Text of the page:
Generative AI: Proceed with Caution

Brands and advertisers need to be cautious about using Generative AI

Brands have been coming to us in the Technology Practice at Big Village to learn more about Generative AI. As the head of the practice, and with so many clients asking the same questions about Generative AI, we thought we’d look into the technology ourselves and design a survey to take a closer look at Generative AI, specifically awareness, usage, appeal of Generative AI used by others, and any concerns about trust or privacy. Here’s what we found…

1. We have not seen the full use cases or potential for Generative AI. 

For standalone tools, such as Lensa AI and ChatGPT to succeed in market, they must align their messaging and features against the segments of people that are most likely to use the tools. They also must find unique use cases that will make them standout compared to other social media platforms – or uncover how they can add incremental value for any planned M&A activity.

2. Social media platforms should focus on developing use cases with Generative AI rather than touting the tool itself. 

Many people likely don’t understand they are even using Generative AI, despite developing avatars and profiles that are powered by Generative AI on social media. In the future, when they realize Generative AI is the backbone to these applications, they will likely get scared of it for trust and privacy concerns. Further research needs to be done around the potential use cases that will not trigger trust and privacy concerns.

3. Creative professions have more permission to leverage Generative AI for social media content.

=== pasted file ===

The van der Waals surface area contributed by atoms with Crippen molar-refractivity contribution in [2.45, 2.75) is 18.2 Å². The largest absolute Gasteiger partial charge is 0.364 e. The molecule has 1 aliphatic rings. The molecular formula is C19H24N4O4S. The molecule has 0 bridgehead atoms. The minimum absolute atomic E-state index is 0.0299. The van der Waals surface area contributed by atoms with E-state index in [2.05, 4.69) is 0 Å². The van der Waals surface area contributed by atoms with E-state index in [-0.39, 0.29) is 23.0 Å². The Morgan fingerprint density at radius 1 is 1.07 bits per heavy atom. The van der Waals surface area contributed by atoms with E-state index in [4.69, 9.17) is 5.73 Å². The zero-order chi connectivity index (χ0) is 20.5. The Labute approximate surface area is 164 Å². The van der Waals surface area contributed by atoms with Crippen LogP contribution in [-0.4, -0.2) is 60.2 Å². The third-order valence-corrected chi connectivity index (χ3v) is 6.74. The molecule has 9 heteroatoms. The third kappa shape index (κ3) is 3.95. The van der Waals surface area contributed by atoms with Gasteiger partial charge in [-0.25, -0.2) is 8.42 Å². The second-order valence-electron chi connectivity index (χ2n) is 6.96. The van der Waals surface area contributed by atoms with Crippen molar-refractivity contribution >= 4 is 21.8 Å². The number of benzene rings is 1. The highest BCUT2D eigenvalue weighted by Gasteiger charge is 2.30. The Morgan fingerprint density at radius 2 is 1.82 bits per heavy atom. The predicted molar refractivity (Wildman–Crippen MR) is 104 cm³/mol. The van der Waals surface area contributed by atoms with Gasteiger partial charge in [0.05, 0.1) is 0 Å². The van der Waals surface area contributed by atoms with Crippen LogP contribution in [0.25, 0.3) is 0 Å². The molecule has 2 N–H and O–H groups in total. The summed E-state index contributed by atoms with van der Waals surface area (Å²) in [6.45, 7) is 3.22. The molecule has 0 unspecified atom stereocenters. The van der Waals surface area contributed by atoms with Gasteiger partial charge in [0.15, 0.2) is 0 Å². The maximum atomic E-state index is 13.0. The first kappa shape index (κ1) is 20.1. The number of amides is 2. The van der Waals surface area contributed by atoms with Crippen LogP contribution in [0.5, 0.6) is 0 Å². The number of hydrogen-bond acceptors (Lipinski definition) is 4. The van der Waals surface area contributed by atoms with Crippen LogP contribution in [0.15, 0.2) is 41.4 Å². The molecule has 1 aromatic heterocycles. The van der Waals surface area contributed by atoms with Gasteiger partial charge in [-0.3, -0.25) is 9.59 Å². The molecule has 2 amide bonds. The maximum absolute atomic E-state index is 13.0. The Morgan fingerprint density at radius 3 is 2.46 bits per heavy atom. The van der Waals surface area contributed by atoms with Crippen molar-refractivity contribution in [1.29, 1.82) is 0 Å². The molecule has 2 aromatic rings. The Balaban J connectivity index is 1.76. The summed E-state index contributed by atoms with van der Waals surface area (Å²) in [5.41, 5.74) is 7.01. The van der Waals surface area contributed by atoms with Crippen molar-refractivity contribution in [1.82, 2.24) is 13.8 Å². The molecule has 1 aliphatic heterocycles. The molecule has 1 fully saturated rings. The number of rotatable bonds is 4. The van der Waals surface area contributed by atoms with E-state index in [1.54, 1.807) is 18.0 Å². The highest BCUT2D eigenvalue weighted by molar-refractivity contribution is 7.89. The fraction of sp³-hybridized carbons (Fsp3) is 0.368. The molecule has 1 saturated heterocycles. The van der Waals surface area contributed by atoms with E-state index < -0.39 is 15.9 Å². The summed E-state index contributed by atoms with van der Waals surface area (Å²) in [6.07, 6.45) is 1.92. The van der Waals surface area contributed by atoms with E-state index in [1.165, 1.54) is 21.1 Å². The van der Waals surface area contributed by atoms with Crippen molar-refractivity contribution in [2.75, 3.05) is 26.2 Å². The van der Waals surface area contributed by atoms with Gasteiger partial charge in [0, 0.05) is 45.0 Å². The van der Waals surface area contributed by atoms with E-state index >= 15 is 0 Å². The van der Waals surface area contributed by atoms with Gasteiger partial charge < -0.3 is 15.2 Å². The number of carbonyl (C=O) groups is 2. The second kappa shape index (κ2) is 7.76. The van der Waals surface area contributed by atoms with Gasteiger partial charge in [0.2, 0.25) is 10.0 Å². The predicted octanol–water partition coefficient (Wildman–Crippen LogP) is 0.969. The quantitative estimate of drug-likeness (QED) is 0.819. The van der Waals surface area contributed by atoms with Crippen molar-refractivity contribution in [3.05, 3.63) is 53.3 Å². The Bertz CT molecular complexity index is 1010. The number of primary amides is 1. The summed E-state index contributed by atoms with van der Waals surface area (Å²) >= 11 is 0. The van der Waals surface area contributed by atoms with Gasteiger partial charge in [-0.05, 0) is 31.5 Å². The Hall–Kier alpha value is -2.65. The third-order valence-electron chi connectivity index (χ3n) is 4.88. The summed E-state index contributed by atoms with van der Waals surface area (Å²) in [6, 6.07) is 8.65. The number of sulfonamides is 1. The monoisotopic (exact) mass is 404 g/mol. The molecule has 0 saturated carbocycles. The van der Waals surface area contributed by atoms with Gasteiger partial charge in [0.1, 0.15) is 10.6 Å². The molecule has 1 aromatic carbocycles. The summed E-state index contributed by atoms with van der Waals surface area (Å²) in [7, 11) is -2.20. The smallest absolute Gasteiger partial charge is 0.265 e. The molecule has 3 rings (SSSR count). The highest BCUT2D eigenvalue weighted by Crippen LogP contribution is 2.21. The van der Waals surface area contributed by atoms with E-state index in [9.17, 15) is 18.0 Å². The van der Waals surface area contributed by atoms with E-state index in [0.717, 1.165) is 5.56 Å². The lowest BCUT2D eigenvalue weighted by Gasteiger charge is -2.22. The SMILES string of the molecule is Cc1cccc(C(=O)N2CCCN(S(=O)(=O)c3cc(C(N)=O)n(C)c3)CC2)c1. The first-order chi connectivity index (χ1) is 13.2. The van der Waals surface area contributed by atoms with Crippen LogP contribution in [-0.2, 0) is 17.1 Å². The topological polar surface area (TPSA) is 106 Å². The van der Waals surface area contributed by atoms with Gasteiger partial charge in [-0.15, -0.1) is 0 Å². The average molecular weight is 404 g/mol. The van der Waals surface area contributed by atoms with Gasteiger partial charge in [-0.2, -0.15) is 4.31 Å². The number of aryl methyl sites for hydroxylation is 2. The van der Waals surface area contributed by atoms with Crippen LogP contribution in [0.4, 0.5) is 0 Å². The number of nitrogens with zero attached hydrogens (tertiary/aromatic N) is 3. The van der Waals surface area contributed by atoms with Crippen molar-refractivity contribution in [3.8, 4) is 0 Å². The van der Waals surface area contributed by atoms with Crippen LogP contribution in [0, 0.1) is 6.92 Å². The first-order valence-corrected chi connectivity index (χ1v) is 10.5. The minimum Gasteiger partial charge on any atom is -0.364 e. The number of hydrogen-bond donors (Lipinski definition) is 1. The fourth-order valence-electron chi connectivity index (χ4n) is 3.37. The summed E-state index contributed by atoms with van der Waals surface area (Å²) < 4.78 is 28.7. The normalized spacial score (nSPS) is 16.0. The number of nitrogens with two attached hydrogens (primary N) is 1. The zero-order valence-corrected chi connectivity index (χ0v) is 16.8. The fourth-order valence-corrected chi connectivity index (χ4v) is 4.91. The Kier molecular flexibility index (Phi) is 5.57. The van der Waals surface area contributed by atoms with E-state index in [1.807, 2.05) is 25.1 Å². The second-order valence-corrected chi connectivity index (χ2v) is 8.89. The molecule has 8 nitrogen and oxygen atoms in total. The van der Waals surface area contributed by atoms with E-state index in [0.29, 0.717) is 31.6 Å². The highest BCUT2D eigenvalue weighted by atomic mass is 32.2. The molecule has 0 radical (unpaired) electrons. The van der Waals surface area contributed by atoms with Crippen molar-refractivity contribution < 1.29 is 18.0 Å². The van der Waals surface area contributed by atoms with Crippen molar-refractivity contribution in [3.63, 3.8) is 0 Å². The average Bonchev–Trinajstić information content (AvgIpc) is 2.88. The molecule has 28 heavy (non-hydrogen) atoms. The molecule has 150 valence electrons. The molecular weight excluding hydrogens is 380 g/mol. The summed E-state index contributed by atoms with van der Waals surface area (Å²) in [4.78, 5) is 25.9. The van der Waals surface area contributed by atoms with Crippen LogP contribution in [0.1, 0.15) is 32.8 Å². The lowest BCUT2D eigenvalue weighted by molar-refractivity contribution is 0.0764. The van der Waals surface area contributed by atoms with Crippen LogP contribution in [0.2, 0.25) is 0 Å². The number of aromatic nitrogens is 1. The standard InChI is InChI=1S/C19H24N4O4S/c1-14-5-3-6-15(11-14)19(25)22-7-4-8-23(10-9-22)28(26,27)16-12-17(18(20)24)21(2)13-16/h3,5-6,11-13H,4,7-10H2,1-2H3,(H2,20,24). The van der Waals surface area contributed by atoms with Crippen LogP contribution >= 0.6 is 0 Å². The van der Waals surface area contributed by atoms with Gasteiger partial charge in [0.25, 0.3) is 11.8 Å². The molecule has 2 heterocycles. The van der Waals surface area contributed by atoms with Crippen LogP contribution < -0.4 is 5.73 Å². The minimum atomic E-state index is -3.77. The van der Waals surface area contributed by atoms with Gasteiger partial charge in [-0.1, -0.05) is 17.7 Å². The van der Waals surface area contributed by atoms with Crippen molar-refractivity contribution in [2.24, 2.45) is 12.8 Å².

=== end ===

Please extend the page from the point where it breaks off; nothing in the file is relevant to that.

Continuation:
These professions include artists, musicians and digital artists. Brands/advertisers, educators, and social media influencers have less permission. This may likely be due to the creative equities and use cases of Generative AI better matching the creativity in more creative professions.

4. Advertisers should be wary of acceptability and privacy concerns with Generative AI. 

While younger generations find it more acceptable for brands/advertisers to use Generative AI in social media, there are still significant privacy and to some extent, trust, concerns among Gen Z and Millennials.

These are important findings for technology companies, brands and advertisers with regards to using Generative AI for social media. Overall, the big takeaway is to be careful. Generative AI is still so new in the market that the adoption and use cases have not matured, and therefore permission among users is weak due to privacy concerns. It is far from mainstream adoption, but that may be a false assumption given the fact that Generative AI is so ill defined – many people have used Generative AI but don’t realize they have used it. Any use case that is fun and interactive, such as avatars, gaming and profile pictures, wrapped around Generative AI is far less concerning about privacy than stating you are using Generative AI without talking about use cases. It’s one of those rare instances where the industry term is more intimidating than the ways in which people are actually engaging with it.

Now, the details behind our observations.

Awareness and Usage

Not surprisingly, standalone Generative AI tools (such as Lensa AI and ChatGPT) do not have the awareness or usage that social media platforms have. Given that social media platforms have Generative AI tools incorporated in their platforms and many people do use it for profiles, avatars and music videos, TikToks or reels, users likely don’t realize they are using Generative AI.

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